Conversion begets peace, bishop says at 40th anniversary peace procession

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By Christine M. Williams
Anchor Correspondent

FALL RIVER, Mass. — The lack of peace in our world stems from a lack of faith, Bishop Edgar M. da Cunha, S.D.V., told hundreds gathered for this year’s recent Procession and Mass for Peace.

“Let us pray for conversion to Jesus because that’s the only way peace is going to come about,” he said during the homily. He then urged everyone to pray for peace and to live in accordance with Jesus’ teaching. 

This year, the annual Procession and Mass for Peace celebrated its 40th anniversary. At the first Mass, held on Columbus Day in 1975, an estimated 30,000 people prayed for peace in Portugal through the intercession of Our Lady of Fatima, also known as Our Lady of Peace. At the time, communists were attempting to take control of the government, which had been ruled by a military junta for more than a year. Ultimately, democracy prevailed. 

While retaining traditions from the first march, which are rooted in Portuguese customs, the event’s scope has broadened to peace throughout the world. Each year, the event starts with a procession from Fall River’s Cathedral of St. Mary of the Assumption to St. Anne Parish, a little more than half a mile away. This year, the route was reversed due to construction projects at St. Anne’s. 

At sunset, they stepped off. Many of the faithful held candles and several bore a carrier with the same statue of Our Lady of Fatima used every year. They sang Ave Maria and other hymns. When they reached the cathedral, they filed into pews, filling them all. Dozens of people were left standing at the back of the church. Before Mass began, they prayed the Rosary with each decade in a different language — Portuguese, English, Spanish, French and Polish.

During the homily, the bishop spoke in Portuguese, English and Spanish. He thanked those gathered for attending, which showed their desire for peace, and then he challenged them to do more to bring peace to the world.

“Peace doesn’t rain from the sky, like the rain and the snow, unless we do our part. Peace comes when people believe, accept, live their lives guided by the teachings of Jesus. Peace comes when we convert ourselves — all of us, when we accept the work of Jesus in our lives and in our hearts. The lack of peace comes from the lack of faith, which leads to selfishness, which leads to violence, destruction, all this comes from the lack of faith from not accepting what God has planned for us, what God has asked of us,” he said.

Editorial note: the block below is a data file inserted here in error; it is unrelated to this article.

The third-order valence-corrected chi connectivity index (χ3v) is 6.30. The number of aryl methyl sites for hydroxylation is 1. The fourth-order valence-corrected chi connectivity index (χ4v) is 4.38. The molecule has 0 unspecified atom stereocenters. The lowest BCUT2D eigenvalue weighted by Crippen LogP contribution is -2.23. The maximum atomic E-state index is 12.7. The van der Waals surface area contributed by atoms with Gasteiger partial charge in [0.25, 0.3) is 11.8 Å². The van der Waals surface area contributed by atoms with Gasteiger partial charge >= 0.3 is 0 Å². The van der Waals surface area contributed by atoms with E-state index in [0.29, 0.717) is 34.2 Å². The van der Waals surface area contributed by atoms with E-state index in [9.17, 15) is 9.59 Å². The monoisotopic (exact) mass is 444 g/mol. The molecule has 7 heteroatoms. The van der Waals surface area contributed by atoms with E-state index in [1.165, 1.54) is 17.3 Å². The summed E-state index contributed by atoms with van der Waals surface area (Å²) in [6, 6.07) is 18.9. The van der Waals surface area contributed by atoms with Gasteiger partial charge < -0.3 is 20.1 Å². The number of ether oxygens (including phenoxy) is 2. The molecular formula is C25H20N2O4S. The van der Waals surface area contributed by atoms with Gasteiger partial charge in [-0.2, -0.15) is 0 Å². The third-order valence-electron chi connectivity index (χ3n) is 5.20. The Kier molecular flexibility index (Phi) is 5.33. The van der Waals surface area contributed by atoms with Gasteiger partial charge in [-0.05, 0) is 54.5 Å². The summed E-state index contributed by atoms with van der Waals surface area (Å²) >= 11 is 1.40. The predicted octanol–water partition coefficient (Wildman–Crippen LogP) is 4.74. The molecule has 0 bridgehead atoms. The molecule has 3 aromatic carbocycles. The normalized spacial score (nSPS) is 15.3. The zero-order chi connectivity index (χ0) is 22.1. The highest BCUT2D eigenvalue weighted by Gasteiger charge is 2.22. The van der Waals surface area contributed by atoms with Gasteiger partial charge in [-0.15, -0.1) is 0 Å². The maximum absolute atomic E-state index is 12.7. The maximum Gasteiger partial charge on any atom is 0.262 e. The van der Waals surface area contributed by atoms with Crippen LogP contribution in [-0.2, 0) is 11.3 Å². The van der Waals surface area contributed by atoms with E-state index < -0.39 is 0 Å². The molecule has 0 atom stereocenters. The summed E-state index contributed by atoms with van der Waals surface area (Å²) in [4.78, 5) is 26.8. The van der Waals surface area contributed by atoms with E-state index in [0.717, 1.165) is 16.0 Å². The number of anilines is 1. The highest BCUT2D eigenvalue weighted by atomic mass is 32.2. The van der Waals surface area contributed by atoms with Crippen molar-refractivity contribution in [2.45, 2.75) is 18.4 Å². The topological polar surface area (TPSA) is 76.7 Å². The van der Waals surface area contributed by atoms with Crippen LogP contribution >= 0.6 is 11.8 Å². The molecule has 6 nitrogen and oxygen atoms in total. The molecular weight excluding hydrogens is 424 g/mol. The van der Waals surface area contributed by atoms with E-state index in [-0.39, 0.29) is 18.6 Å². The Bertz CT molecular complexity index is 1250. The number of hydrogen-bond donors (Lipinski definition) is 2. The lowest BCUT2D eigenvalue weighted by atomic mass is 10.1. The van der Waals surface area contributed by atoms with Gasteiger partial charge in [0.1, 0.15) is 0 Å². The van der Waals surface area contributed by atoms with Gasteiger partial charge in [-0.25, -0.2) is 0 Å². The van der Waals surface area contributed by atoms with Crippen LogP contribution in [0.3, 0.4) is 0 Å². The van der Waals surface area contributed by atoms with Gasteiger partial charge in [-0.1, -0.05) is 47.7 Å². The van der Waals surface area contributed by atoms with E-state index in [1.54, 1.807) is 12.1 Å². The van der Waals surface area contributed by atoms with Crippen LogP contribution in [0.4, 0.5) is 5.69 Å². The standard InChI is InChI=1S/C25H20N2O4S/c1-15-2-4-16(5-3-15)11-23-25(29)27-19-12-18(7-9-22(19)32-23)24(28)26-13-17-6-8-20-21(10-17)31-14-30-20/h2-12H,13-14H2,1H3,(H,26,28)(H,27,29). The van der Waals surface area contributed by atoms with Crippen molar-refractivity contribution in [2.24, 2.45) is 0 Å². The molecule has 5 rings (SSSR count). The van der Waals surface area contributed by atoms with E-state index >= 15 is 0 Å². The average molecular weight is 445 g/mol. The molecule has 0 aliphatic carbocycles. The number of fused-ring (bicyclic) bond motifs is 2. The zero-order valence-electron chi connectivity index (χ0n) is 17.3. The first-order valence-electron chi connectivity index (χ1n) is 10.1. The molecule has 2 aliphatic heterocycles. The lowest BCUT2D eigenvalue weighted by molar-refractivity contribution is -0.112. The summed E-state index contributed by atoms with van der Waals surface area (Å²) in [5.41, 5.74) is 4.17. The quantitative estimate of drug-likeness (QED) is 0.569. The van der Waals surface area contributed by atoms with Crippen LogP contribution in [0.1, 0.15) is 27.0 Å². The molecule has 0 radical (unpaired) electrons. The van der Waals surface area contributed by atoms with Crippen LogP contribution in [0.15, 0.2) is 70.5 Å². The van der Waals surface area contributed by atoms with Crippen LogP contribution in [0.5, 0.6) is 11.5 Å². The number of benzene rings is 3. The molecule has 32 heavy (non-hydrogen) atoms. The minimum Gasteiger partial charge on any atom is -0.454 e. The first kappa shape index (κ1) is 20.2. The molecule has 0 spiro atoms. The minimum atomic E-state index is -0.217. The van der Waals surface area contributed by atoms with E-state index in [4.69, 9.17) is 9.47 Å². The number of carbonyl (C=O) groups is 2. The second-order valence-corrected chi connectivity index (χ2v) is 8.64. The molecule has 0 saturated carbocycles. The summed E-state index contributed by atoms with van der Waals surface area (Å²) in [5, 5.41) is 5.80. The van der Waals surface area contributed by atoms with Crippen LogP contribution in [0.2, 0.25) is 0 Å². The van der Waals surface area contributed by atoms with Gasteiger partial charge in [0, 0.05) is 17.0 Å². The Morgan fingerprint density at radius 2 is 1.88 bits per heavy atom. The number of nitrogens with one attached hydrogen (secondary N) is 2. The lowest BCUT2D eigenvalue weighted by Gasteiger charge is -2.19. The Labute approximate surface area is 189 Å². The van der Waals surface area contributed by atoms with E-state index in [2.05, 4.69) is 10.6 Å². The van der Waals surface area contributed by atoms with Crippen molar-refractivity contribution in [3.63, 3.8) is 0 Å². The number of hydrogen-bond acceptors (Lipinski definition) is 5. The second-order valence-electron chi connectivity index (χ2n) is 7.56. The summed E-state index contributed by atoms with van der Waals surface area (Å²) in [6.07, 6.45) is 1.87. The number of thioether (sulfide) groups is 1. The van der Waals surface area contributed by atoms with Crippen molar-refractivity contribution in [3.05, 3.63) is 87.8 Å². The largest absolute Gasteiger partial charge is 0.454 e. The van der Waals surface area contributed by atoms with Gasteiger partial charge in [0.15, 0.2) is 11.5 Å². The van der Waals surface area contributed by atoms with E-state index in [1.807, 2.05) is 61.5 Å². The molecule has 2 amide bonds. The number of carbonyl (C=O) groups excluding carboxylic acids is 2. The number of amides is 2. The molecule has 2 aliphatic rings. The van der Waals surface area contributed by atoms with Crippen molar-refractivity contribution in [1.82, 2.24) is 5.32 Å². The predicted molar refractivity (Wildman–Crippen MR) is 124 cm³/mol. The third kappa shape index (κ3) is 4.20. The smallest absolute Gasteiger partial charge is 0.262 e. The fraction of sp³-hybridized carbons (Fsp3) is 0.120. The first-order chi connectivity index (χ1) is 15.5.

He said that every day people are suffering in our own communities and throughout the world. They have no peaceful place to spend the night or to raise their children. They live in war-torn countries like Syria, Iraq and Afghanistan. They are refugees. They are intimidated by terrorists, thieves or drug dealers — people who are looking out for their personal gain without regard for the wellbeing of others.

To counteract that, people of faith must follow the example of Mary who at the Annunciation said “yes” to Jesus and “Let it be done according to Your Word.” She was not worried about herself, power, prestige or fame. Through her cooperation with God’s plan, she brought us the Prince of Peace, he said.

“If we want peace in this world, all of us can do something about this. All of us can pray for it,” the bishop added. “Never give up hope. We can make a difference with our lives and our prayers.”

Maria Isabel Bento, from Our Lady of Fatima Parish in New Bedford, said Bishop da Cunha, had a beautiful way of speaking about peace. She agreed with him that “everyone has to have peace in their hearts to transmit to the other ones.”

Tonya Fernandez, a leader of the youth group at St. Vincent de Paul Parish in Attleboro, said the Spirit of the event reminded her of her recent trip to see Pope Francis in Philadelphia.

“There is a holiness in the air. You can feel it,” she said.

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